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Why it's Rice in 2008
By Dustin Hawkins
Before you ask, I will answer: No, it is not too early to talk about 2008, even though President Bush has yet to be sworn into office for a second term and even though the person who will be our next President has not even been confirmed for her Secretary of State post yet. Besides, I want to be on record early so if I am wrong, no one will have remembered my prediction by 2008, and if I am right, it will prove how wise I am.
But before I get to Dr. Condoleezza Rice, I'll have to say why the Mainstream Media's Republican darlings will not come out on top. First, the party faithful will not rally around a pro-choice candidate, end of story. Sorry Rudy. Second, John McCain's popularity relies on moderate Republicans, moderate Democrats, and the liberal press. As a general rule, never trust a Republican who is "respected" and is niftily nicknamed and admired (Oh, it's Maverick!) by the New York Times.
It is not so much that these candidates would necessarily be bad choices, and in fact both would probably have a good shot at winning the Presidency if given the chance. But Republicans like their Presidential nominees to share their values, be passionate about their issues, and to play hardball when necessary. Rudy G. is a tempting candidate but perhaps too flawed, and McCain refuses to launch off some spitballs when needed and licks the boots of Democrats far too often (that and he sticks us with really bad legislation like Campaign Finance Deform.)
On to Dr. Rice. Historically speaking, after a President is twice elected the next candidate from the incumbent party is generally a major figure from that administration. Most often, the Vice-President is a shoe-in for the nomination. Gore followed Clinton, Bush Sr. followed Reagan, Nixon followed Eisenhower, and so on. Had Kerry been twice elected John Edwards would have been the probable candidate in 2012.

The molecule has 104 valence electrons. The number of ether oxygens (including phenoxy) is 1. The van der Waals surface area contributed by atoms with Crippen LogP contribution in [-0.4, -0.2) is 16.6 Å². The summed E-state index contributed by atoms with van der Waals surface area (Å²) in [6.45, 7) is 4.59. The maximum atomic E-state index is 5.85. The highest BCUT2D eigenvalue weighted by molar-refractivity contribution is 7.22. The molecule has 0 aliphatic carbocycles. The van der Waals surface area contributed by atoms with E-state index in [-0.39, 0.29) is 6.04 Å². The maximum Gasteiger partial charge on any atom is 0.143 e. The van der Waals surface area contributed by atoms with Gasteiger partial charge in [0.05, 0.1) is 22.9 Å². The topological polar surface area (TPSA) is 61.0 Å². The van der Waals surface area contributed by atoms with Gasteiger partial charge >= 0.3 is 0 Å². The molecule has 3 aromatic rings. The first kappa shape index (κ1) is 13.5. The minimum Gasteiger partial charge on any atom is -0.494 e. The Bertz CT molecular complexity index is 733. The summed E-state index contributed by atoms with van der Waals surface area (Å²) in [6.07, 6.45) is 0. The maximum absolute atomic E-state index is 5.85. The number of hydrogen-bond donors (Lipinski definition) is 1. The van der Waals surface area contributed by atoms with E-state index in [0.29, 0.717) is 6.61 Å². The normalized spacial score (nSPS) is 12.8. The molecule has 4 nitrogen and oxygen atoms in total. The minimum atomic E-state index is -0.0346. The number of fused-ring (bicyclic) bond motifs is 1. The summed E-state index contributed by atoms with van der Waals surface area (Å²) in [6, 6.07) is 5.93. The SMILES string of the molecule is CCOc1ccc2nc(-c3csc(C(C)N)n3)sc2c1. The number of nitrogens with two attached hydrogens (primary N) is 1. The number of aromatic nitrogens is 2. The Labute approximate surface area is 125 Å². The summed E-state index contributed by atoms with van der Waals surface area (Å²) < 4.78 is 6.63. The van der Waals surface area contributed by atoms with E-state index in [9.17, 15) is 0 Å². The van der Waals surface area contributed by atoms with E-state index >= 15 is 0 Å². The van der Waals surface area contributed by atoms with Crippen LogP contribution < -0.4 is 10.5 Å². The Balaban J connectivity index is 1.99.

However, it is highly unlikely that VP Cheney will seek the nomination, allowing for somewhat of a break in tradition, and begging the question: now who? Which brings us to the soon-to-be third most influential person in the Bush Administration and, possibly, the United States: Condoleezza Rice. Among members of the administration, Rice has the most face and name recognition, something that will only grow given the stature of the Secretary of State post. Her approval ratings have been among the highest in the Bush administration (59 per cent favorable, 24 per cent unfavorable – CNN/Gallup), generally trailing only outgoing Secretary of State Colin Powell.
In 2008, the focus of the election will likely be foreign policy issues and the battle against global terror. If there is significant progress in the War on Terror and in the Palestine-Israeli conflict, then a strong case will be made for the continuation of Bush's policy, of which Dr. Rice has been instrumental in shaping and supporting. Given Rice's expertise and experience in international relations, and given the relationships she will have time to strengthen over the next four years, she will be well prepared for the challenges ahead, and more so than any other Presidential wannabe could be.
If Rice decides to go for the nomination, President Bush will likely support his close friend and adviser. Dr. Rice, a concert pianist and a former Stanford University Provost who earned a Bachelors at 19, a Masters a year later, and then a Doctorate all before turning 30 may even become the first Republican candidate to successfully avoid being called an "idiot" by liberals. Though, I wouldn't hold my breath.
About two years ago, I remember when Dr. Rice was a guest on Oprah. She talked about her duties as National Security Adviser and about her childhood. Her passion was unbelievable, her sincerity unquestionable, and her presence overwhelming. It was that day that I knew that what her parents told her growing up could possibly one day come true: that she too could be President of these United States. I for one, think they were on to something.
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